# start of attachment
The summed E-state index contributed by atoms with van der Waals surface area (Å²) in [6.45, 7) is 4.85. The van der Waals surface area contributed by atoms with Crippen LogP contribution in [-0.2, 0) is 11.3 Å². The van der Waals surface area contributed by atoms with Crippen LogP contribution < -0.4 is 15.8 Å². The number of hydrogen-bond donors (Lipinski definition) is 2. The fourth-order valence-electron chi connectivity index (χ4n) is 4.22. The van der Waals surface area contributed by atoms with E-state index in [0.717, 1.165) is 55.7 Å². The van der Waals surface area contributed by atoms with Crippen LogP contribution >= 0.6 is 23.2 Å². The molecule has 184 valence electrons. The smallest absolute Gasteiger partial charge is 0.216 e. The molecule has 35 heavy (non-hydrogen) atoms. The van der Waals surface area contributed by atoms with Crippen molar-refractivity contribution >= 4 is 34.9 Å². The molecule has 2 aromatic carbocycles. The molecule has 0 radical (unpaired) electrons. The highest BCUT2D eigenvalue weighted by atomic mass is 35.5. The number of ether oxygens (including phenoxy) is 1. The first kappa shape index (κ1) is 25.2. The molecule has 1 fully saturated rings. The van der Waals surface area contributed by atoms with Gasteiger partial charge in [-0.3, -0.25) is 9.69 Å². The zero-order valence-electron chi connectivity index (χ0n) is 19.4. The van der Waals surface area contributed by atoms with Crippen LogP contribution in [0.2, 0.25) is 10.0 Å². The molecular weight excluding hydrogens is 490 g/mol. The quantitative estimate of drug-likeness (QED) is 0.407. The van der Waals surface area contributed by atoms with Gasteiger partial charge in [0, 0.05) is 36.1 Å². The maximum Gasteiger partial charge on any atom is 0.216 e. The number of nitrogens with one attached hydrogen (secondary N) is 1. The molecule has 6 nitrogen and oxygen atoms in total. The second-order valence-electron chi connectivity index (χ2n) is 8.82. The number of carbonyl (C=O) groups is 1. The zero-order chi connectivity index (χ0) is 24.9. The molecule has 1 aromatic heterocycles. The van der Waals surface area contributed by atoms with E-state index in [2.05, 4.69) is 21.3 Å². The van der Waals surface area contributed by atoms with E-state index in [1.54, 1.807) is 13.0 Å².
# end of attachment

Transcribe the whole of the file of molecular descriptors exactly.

The summed E-state index contributed by atoms with van der Waals surface area (Å²) in [6.45, 7) is 4.85. The van der Waals surface area contributed by atoms with Crippen LogP contribution in [-0.2, 0) is 11.3 Å². The van der Waals surface area contributed by atoms with Crippen LogP contribution < -0.4 is 15.8 Å². The number of hydrogen-bond donors (Lipinski definition) is 2. The fourth-order valence-electron chi connectivity index (χ4n) is 4.22. The van der Waals surface area contributed by atoms with E-state index in [0.717, 1.165) is 55.7 Å². The van der Waals surface area contributed by atoms with Crippen LogP contribution >= 0.6 is 23.2 Å². The molecule has 184 valence electrons. The smallest absolute Gasteiger partial charge is 0.216 e. The molecule has 35 heavy (non-hydrogen) atoms. The van der Waals surface area contributed by atoms with Crippen molar-refractivity contribution >= 4 is 34.9 Å². The molecule has 2 aromatic carbocycles. The molecule has 0 radical (unpaired) electrons. The highest BCUT2D eigenvalue weighted by atomic mass is 35.5. The number of ether oxygens (including phenoxy) is 1. The first kappa shape index (κ1) is 25.2. The molecule has 1 fully saturated rings. The van der Waals surface area contributed by atoms with Gasteiger partial charge in [-0.3, -0.25) is 9.69 Å². The zero-order valence-electron chi connectivity index (χ0n) is 19.4. The van der Waals surface area contributed by atoms with Crippen LogP contribution in [0.2, 0.25) is 10.0 Å². The molecular weight excluding hydrogens is 490 g/mol. The quantitative estimate of drug-likeness (QED) is 0.407. The van der Waals surface area contributed by atoms with Gasteiger partial charge in [0, 0.05) is 36.1 Å². The maximum Gasteiger partial charge on any atom is 0.216 e. The number of nitrogens with one attached hydrogen (secondary N) is 1. The molecule has 6 nitrogen and oxygen atoms in total. The second-order valence-electron chi connectivity index (χ2n) is 8.82. The number of carbonyl (C=O) groups is 1. The zero-order chi connectivity index (χ0) is 24.9. The molecule has 1 aromatic heterocycles. The van der Waals surface area contributed by atoms with E-state index in [2.05, 4.69) is 21.3 Å². The van der Waals surface area contributed by atoms with E-state index in [1.54, 1.807) is 13.0 Å².